Even though the relaxed optimization model penalizes intermediate design variable values, i.e. intermediate Young’s moduli, it does not ensure that all design variables are discrete at the end of the optimization, which can be the case when the solver converges to a local minimum. Hence, to ensure a discrete material distribution that can be fabricated using the chosen 3D printing material set, a “postprocessing” step is required. One possibility for the postprocessing step can be to apply a projection scheme where, for example, all values closer to the lower bound or the upper bound are set equal to the respective bounds. If the penalty term in the initial relaxed optimization problem is tuned well as described previously, only few design variables are affected by the projection. However, especially for small problems with fewer design variables the quality of the solution can be affected significantly. A possibility to simultaneously ensure a discrete material distribution and consider the quality of the solution is to use a stochastic optimization method as a postprocessing step, with the solution from the initial IPOPT optimization as a starting point. Since the stochastic optimization starts from an “almost discrete” solution, the complexity of the problem is already significantly reduced compared to a full discrete optimization, as for example described in literature [32]. This makes it numerically cheaper than a full discrete optimization, but more accurate than a simple projection. Here, the MATLAB Genetic Algorithm (GA) is chosen for the postprocessing step since it can handle discrete, large-scale optimization problems. Hence, in the postprocessing step, the discrete problem described by Eqs. (1)–(4) is solved directly starting from the solution from the relaxed optimization problem described by Eqs. (9)–(13). All bar materials remain design variables but can now only take on discrete values and all intermediate values are projected to the closest discrete value. While this introduces more randomness to the optimization, the general quality of the solution is preserved as the solution from the first step with a low objective function is used as a starting point. Hence, the random variations in the postprocessing step help to identify similar configurations that might have better objective function values than the projected solution after the first step. The finite element equation in Eq. (4) is directly solved by an inhouse truss FEM implementation written in MATLAB. The standard MATLAB GA options are used, except for the maximum number of generations and the population size, which are both set to 150.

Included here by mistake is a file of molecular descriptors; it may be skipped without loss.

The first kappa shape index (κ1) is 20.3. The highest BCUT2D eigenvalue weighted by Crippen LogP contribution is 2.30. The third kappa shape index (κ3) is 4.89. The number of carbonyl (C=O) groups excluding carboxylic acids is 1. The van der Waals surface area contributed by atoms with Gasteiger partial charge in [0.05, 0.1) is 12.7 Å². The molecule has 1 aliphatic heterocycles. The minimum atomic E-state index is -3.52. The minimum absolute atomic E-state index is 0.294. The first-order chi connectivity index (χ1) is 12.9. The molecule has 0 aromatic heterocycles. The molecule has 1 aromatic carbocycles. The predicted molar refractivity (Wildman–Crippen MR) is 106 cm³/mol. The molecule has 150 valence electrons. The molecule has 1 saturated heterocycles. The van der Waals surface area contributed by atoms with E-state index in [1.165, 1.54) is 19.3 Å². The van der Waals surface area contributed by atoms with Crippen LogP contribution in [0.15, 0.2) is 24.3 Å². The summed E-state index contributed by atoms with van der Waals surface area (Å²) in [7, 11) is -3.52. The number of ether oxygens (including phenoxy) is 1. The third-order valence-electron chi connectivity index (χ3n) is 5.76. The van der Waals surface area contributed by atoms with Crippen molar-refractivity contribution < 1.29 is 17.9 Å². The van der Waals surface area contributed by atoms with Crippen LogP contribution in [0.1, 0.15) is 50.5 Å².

In summary, every optimization run consists of two steps: (1) solving the relaxed optimization problem with IPOTP, (2) postprocessing the solution from step 1 by solving the discrete optimization problem with a GA. Since the optimization problem is nonlinear and non-convex, the solution of step 1 depends on the starting point and finding a global optimum is not guaranteed. The GA in step 2 further introduces a random component to the problem. To estimate the reliability of our optimization approach, each example problem is solved 10 times and the arithmetic mean and the standard deviation for both steps are reported in Table 1. Step 1 of the optimization framework is solved with random starting points such that all design variables lie within the bounds. For all three example structures, the best solution after both steps is selected out of the 10 optimization runs, fabricated and experimentally tested.